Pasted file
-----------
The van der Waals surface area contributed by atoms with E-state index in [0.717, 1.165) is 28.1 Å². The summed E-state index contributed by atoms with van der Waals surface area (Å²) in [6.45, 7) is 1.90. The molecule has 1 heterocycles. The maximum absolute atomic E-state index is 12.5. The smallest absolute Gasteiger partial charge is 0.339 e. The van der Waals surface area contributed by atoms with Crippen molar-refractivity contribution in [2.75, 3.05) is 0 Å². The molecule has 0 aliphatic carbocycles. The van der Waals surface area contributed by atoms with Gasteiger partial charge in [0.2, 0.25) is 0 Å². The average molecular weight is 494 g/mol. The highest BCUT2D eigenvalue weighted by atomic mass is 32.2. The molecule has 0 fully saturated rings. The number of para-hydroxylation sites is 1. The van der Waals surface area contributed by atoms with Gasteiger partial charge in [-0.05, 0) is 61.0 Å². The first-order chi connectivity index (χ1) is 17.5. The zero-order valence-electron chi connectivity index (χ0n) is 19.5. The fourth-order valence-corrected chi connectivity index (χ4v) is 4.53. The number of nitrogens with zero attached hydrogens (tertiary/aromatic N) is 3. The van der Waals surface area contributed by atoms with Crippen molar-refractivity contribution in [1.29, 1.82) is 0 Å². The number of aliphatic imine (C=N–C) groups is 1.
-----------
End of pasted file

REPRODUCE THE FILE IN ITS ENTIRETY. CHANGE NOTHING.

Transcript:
The van der Waals surface area contributed by atoms with E-state index in [0.717, 1.165) is 28.1 Å². The summed E-state index contributed by atoms with van der Waals surface area (Å²) in [6.45, 7) is 1.90. The molecule has 1 heterocycles. The maximum absolute atomic E-state index is 12.5. The smallest absolute Gasteiger partial charge is 0.339 e. The van der Waals surface area contributed by atoms with Crippen molar-refractivity contribution in [2.75, 3.05) is 0 Å². The molecule has 0 aliphatic carbocycles. The van der Waals surface area contributed by atoms with Gasteiger partial charge in [0.2, 0.25) is 0 Å². The average molecular weight is 494 g/mol. The highest BCUT2D eigenvalue weighted by atomic mass is 32.2. The molecule has 0 fully saturated rings. The number of para-hydroxylation sites is 1. The van der Waals surface area contributed by atoms with Gasteiger partial charge in [-0.05, 0) is 61.0 Å². The first-order chi connectivity index (χ1) is 17.5. The zero-order valence-electron chi connectivity index (χ0n) is 19.5. The fourth-order valence-corrected chi connectivity index (χ4v) is 4.53. The number of nitrogens with zero attached hydrogens (tertiary/aromatic N) is 3. The van der Waals surface area contributed by atoms with Crippen molar-refractivity contribution in [1.29, 1.82) is 0 Å². The number of aliphatic imine (C=N–C) groups is 1.